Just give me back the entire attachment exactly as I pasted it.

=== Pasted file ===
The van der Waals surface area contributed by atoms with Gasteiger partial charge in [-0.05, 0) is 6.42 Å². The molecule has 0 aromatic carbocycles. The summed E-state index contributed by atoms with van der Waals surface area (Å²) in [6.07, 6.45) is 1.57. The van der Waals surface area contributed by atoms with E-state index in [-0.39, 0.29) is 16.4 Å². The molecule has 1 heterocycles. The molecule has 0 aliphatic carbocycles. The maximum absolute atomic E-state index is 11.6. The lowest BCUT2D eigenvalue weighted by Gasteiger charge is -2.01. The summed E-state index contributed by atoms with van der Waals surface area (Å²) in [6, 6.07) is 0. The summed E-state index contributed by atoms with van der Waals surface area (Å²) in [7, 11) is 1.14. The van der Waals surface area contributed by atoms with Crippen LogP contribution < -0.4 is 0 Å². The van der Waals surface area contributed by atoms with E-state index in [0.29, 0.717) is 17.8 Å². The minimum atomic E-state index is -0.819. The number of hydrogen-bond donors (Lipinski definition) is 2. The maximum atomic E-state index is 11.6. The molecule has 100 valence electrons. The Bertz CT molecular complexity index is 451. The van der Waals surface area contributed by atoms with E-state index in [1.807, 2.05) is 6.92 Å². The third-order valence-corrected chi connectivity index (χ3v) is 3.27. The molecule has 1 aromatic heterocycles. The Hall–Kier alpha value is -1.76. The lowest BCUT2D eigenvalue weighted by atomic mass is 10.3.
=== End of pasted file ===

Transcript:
The van der Waals surface area contributed by atoms with Gasteiger partial charge in [-0.05, 0) is 6.42 Å². The molecule has 0 aromatic carbocycles. The summed E-state index contributed by atoms with van der Waals surface area (Å²) in [6.07, 6.45) is 1.57. The van der Waals surface area contributed by atoms with E-state index in [-0.39, 0.29) is 16.4 Å². The molecule has 1 heterocycles. The molecule has 0 aliphatic carbocycles. The maximum absolute atomic E-state index is 11.6. The lowest BCUT2D eigenvalue weighted by Gasteiger charge is -2.01. The summed E-state index contributed by atoms with van der Waals surface area (Å²) in [6, 6.07) is 0. The summed E-state index contributed by atoms with van der Waals surface area (Å²) in [7, 11) is 1.14. The van der Waals surface area contributed by atoms with Crippen LogP contribution < -0.4 is 0 Å². The van der Waals surface area contributed by atoms with E-state index in [0.29, 0.717) is 17.8 Å². The minimum atomic E-state index is -0.819. The number of hydrogen-bond donors (Lipinski definition) is 2. The maximum atomic E-state index is 11.6. The molecule has 100 valence electrons. The Bertz CT molecular complexity index is 451. The van der Waals surface area contributed by atoms with E-state index in [1.807, 2.05) is 6.92 Å². The third-order valence-corrected chi connectivity index (χ3v) is 3.27. The molecule has 1 aromatic heterocycles. The Hall–Kier alpha value is -1.76. The lowest BCUT2D eigenvalue weighted by atomic mass is 10.3.